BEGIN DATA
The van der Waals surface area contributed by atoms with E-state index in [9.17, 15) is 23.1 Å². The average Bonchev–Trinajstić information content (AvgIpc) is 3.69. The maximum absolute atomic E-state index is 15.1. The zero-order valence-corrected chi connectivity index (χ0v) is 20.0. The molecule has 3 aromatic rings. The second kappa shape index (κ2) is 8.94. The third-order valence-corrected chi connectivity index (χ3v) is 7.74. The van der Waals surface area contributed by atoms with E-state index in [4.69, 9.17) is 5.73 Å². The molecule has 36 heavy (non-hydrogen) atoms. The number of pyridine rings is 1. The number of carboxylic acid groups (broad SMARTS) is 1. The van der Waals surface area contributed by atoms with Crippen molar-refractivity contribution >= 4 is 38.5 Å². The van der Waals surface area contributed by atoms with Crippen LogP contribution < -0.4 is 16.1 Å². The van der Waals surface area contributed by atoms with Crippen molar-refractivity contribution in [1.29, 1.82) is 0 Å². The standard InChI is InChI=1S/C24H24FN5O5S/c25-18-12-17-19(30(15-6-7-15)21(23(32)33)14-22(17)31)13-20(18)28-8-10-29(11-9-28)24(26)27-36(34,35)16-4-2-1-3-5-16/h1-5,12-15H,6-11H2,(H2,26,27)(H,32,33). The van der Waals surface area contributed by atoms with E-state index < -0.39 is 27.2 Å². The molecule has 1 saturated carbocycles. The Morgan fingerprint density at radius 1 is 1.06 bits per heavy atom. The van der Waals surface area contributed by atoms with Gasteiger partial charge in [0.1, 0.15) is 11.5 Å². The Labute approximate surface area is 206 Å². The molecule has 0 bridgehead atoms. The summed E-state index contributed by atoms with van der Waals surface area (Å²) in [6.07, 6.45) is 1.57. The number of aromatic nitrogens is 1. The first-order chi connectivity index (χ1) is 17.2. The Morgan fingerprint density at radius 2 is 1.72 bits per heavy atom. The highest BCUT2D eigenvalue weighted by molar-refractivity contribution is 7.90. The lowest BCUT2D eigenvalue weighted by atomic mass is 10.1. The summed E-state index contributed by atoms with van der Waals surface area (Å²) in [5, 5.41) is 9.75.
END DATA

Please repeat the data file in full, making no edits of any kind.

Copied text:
The van der Waals surface area contributed by atoms with E-state index in [9.17, 15) is 23.1 Å². The average Bonchev–Trinajstić information content (AvgIpc) is 3.69. The maximum absolute atomic E-state index is 15.1. The zero-order valence-corrected chi connectivity index (χ0v) is 20.0. The molecule has 3 aromatic rings. The second kappa shape index (κ2) is 8.94. The third-order valence-corrected chi connectivity index (χ3v) is 7.74. The van der Waals surface area contributed by atoms with E-state index in [4.69, 9.17) is 5.73 Å². The molecule has 36 heavy (non-hydrogen) atoms. The number of pyridine rings is 1. The number of carboxylic acid groups (broad SMARTS) is 1. The van der Waals surface area contributed by atoms with Crippen molar-refractivity contribution >= 4 is 38.5 Å². The van der Waals surface area contributed by atoms with Crippen LogP contribution < -0.4 is 16.1 Å². The van der Waals surface area contributed by atoms with Crippen molar-refractivity contribution in [1.29, 1.82) is 0 Å². The standard InChI is InChI=1S/C24H24FN5O5S/c25-18-12-17-19(30(15-6-7-15)21(23(32)33)14-22(17)31)13-20(18)28-8-10-29(11-9-28)24(26)27-36(34,35)16-4-2-1-3-5-16/h1-5,12-15H,6-11H2,(H2,26,27)(H,32,33). The van der Waals surface area contributed by atoms with E-state index < -0.39 is 27.2 Å². The molecule has 1 saturated carbocycles. The Morgan fingerprint density at radius 1 is 1.06 bits per heavy atom. The van der Waals surface area contributed by atoms with Gasteiger partial charge in [0.1, 0.15) is 11.5 Å². The Labute approximate surface area is 206 Å². The molecule has 0 bridgehead atoms. The summed E-state index contributed by atoms with van der Waals surface area (Å²) in [6.07, 6.45) is 1.57. The number of aromatic nitrogens is 1. The first-order chi connectivity index (χ1) is 17.2. The Morgan fingerprint density at radius 2 is 1.72 bits per heavy atom. The highest BCUT2D eigenvalue weighted by molar-refractivity contribution is 7.90. The lowest BCUT2D eigenvalue weighted by atomic mass is 10.1. The summed E-state index contributed by atoms with van der Waals surface area (Å²) in [5, 5.41) is 9.75.